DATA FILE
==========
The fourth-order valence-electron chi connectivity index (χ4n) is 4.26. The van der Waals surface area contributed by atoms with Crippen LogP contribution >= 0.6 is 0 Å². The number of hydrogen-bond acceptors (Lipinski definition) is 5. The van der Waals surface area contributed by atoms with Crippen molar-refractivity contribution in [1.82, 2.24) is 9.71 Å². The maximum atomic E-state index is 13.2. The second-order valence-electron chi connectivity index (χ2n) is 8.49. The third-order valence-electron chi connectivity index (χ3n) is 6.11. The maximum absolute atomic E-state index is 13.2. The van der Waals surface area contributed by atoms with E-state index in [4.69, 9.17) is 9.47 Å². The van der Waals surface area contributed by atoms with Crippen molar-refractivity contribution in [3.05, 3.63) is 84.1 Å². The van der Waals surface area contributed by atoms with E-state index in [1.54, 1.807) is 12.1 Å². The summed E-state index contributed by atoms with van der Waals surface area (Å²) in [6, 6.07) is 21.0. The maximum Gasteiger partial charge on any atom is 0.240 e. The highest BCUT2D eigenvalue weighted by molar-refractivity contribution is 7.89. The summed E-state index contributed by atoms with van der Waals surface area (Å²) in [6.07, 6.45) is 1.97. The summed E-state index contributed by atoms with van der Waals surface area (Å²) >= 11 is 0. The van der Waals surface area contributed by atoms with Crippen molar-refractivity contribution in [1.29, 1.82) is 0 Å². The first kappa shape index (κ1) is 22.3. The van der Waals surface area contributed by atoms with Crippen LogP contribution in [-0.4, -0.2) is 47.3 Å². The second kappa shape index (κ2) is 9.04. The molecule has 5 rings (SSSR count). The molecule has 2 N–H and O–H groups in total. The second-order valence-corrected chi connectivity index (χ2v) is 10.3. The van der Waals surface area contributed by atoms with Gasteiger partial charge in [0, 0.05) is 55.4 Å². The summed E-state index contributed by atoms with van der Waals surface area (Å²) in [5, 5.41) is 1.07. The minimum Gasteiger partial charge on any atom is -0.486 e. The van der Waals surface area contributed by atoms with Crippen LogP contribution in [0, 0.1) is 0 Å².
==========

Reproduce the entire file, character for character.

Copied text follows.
The fourth-order valence-electron chi connectivity index (χ4n) is 4.26. The van der Waals surface area contributed by atoms with Crippen LogP contribution >= 0.6 is 0 Å². The number of hydrogen-bond acceptors (Lipinski definition) is 5. The van der Waals surface area contributed by atoms with Crippen molar-refractivity contribution in [1.82, 2.24) is 9.71 Å². The maximum atomic E-state index is 13.2. The second-order valence-electron chi connectivity index (χ2n) is 8.49. The third-order valence-electron chi connectivity index (χ3n) is 6.11. The maximum absolute atomic E-state index is 13.2. The van der Waals surface area contributed by atoms with E-state index in [4.69, 9.17) is 9.47 Å². The van der Waals surface area contributed by atoms with Crippen molar-refractivity contribution in [3.05, 3.63) is 84.1 Å². The van der Waals surface area contributed by atoms with E-state index in [1.54, 1.807) is 12.1 Å². The summed E-state index contributed by atoms with van der Waals surface area (Å²) in [6, 6.07) is 21.0. The maximum Gasteiger partial charge on any atom is 0.240 e. The highest BCUT2D eigenvalue weighted by molar-refractivity contribution is 7.89. The summed E-state index contributed by atoms with van der Waals surface area (Å²) in [6.07, 6.45) is 1.97. The summed E-state index contributed by atoms with van der Waals surface area (Å²) >= 11 is 0. The van der Waals surface area contributed by atoms with Crippen molar-refractivity contribution in [1.29, 1.82) is 0 Å². The first kappa shape index (κ1) is 22.3. The van der Waals surface area contributed by atoms with Crippen LogP contribution in [-0.4, -0.2) is 47.3 Å². The second kappa shape index (κ2) is 9.04. The molecule has 5 rings (SSSR count). The molecule has 2 N–H and O–H groups in total. The second-order valence-corrected chi connectivity index (χ2v) is 10.3. The van der Waals surface area contributed by atoms with Gasteiger partial charge in [0, 0.05) is 55.4 Å². The summed E-state index contributed by atoms with van der Waals surface area (Å²) in [5, 5.41) is 1.07. The minimum Gasteiger partial charge on any atom is -0.486 e. The van der Waals surface area contributed by atoms with Crippen LogP contribution in [0, 0.1) is 0 Å².